Meanwhile, Navalny’s wife, Yulia Navalnaya, published a picture of the couple on Instagram Sunday in her first social media post since her husband’s death. The caption read simply: “I love you.” Hundreds of people in dozens of Russian cities streamed to ad-hoc memorials and monuments to victims of political repressions with flowers and candles on Friday and Saturday to pay a tribute to the politician. In over a dozen cities, police detained 401 people by Saturday night, according to the OVD-Info rights group that tracks political arrests and provides legal aid.

More than 200 arrests were made in St. Petersburg, Russia’s second largest city, the group said. Among those detained there was Grigory Mikhnov-Voitenko, a priest of the Apostolic Orthodox Church — a religious group independent of the Russian Orthodox Church — who announced plans on social media to hold a memorial service for Navalny and was arrested on Saturday morning outside his home. He was charged with organizing a rally and placed in a holding cell in a police precinct, but was later hospitalised with a stroke, OVD-Info reported.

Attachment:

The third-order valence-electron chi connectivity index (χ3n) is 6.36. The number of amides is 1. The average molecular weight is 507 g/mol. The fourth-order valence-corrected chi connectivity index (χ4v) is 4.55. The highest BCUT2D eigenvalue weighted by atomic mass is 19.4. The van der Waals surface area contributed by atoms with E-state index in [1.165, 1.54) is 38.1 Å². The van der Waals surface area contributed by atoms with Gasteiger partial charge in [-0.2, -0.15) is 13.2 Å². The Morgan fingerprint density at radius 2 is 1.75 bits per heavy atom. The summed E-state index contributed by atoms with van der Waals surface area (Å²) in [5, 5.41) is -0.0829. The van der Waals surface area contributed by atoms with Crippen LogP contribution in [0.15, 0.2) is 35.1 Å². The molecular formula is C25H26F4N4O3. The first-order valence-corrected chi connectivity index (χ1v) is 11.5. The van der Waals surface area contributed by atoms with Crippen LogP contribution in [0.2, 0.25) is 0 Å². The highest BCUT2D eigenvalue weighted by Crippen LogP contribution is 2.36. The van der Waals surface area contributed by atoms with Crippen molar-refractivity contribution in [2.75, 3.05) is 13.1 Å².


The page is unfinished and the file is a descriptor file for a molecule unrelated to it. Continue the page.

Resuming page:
Courts in St. Petersburg have ordered 42 of those detained on Friday to serve from one to six days in jail, while nine others were fined, court officials said late on Saturday. In Moscow, at least six people were ordered to serve 15 days in jail, according to OVD-Info. One person was also jailed in the southern city of Krasnodar and two more in the city of Bryansk, the group said.

The news of Navalny’s death came a month before a presidential election in Russia that is widely expected to give President Vladimir Putin another six years in power.

Questions about the cause of death lingered, and it remained unclear when the authorities would release Navalny’s body. More than 12,000 people have submitted requests to the Russian government asking for the politician’s remains to be handed over to his relatives, OVD-Info said Sunday.